Reading, Writing, but maybe not ‘Rithmetic

Summer Starfighter, a sleek interstellar vessel with a polished silver hull reflecting the setting sun, intricate markings adorning its wings like tribal tattoos, Coastal cityscape during twilight, skyscrapers casting long shadows onto the shimmering sea, the atmosphere tinged with both anticipation and tranquility as the starfighter hovers, ready for takeoff, Photography, captured with a Canon EOS 5D Mark IV, 24-105mm lens

Greetings starfighters. It’s time for another edition of “10 Things” worth sharing with you. It’s almost the end of the school year here in the Bluegrass, and my thoughts turn to summer and to my daughter’s impending move to middle school. I’m old.

Anyway, I hope your life is just as interesting. Perhaps some of these shares will make it even more so.

10 Things Worth Sharing

-I read around 100ish books per year, but as a doctoral student, I’m having to read more. Here are some tips from two experts on how you can read more than you thought possible.

-If you’re in grad school, these books will help you get through and maintain your sanity.

-Some thoughts on how we can avoid raising machines (hint: let’s stop standardized testing) and raise humans.

-I put together some quick resources on Juneteenth that you may find helpful. I know most schools aren’t in session by the time Juneteenth rolls around, but we can’t overlook teaching this important date.

-One of my elementary teachers (and Future Shift Fellowship cohort member) created a podcast with her students. Actually, the students did all the work. It’s pretty awesome.

-Friend and professor John Nash, Ph.D., has done some amazing work with AI in his classes. In a recent episode of his podcast, he talks about testing AI and what does and doesn’t work.

-Fun stuff: if you’re of a certain age, you may remember The Midnight Special. What you may not know is that the show is back, thanks to the official YouTube channel.

-Have you ever seen a copy of Shakespeare’s First Folio? Here’s your chance.

How Makerspaces in Schools Can Support Student Mental Health

-Final thoughts: Daft Punk released a tenth-anniversary edition of Random Access Memories, including what may be the “last Daft Punk song ever” and I’m totally not over it yet.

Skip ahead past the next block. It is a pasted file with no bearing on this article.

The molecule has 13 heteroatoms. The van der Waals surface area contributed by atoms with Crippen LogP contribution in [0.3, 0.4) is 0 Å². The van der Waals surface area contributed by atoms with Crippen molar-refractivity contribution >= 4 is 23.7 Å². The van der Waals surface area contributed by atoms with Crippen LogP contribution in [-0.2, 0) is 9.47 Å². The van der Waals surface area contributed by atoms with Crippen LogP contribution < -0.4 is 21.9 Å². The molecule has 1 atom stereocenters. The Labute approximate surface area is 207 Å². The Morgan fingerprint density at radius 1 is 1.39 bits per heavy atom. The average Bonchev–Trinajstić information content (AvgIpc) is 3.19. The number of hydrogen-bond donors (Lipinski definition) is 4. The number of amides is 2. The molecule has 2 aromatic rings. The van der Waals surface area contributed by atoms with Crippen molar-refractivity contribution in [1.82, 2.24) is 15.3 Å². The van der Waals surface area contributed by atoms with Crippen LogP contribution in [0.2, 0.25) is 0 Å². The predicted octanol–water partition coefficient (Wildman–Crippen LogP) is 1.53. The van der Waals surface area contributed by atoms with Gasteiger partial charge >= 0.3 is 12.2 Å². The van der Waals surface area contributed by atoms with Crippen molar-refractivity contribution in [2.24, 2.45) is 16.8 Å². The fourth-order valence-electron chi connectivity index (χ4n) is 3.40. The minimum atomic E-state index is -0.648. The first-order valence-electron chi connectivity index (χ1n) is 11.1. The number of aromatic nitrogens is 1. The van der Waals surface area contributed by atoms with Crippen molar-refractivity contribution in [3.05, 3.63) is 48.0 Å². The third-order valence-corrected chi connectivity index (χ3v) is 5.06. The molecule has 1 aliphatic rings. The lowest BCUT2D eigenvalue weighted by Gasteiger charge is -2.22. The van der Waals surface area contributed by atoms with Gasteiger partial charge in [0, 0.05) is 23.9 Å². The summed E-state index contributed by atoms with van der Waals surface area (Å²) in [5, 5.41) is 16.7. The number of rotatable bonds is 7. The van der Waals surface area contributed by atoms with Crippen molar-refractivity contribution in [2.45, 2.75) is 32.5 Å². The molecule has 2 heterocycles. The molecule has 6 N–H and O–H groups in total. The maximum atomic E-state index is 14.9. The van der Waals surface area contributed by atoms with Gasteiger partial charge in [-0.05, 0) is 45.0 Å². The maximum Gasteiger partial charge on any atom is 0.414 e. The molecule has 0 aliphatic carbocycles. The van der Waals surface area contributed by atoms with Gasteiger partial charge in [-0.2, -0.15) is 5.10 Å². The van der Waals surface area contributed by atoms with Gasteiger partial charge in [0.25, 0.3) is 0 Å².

BONUS: As I was compiling this list, I got the notification that you can now provide input on the National Educational Technology Plan. Polls are open for K-12 Educators and Families. Please take some time to let your voice be heard. This is the first time since COVID-19 hit that this important policy document is getting an update. You can access the links to either poll right here.


Thanks for reading. The end of the school year means we’re officially in the “dads and grads” gifting season. I’ve put together a couple of book lists for quick and easy gifting. Here’s one for dads and one for grads. Enjoy!

Safe places and dark spaces

dark library

Hey gang, here are 10 things worth sharing with you this week:

10 Things Worth Sharing

  1. Wil Wheaton spoke in Kentucky in March, and I missed it. However, he kindly posted his remarks on why “The library is a safe space.”
  2. We need more trust and vulnerability in schools.
  3. The 2023 Pulitzer Prize winners were announced this week; one of the winning fiction books is a retelling of Dickens’ “David Copperfield.”
  4. Why sing a song when you can just sing a note and do some crazy stuff?
  5. Cool use of AI: Midjourney recreates ancient battles.
  6. Would AIs make better professionals (or teachers) than humans?
  7. Testing season is in full swing, and we need easier edtech integrations to service the nonsense.
  8. The Oppenheimer trailer dropped this week, and it looks amazing… and disturbing.
  9. First, Chegg took a hit from AI, and now the popular Stack Overflow loses traffic to ChatGPT. AI is here to stay, and it is disruptive.
  10. Lastly, there is no shame in getting help when you need it.


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All your base are belong to us

Hey, y’all. We’re nearing the end of March, and for many public schools, that means Spring Break is near (or maybe already arrived). It’s a very busy time for educators as one school year ends, and plans for the next are already taking shape.

My hope for you as we approach the end of another school year is that you take the time to take care of yourself. You cannot pour from an empty cup, and it’s easy to get caught up in all the things at the end of the school year.

atomic habits by james clear

Take a beat, catch a deep breath, and center yourself. Rediscover what is really important to you and what you can control.

“We have so little control over our lives. The only thing we can really control is what we spend our days on.” – Austin Kleon

Anyways, here are ten things I thought were worth sharing with you this week:

10 Things Worth Sharing

  1. I worked with a senior English class this week, showing them some AI tools. They might write a book.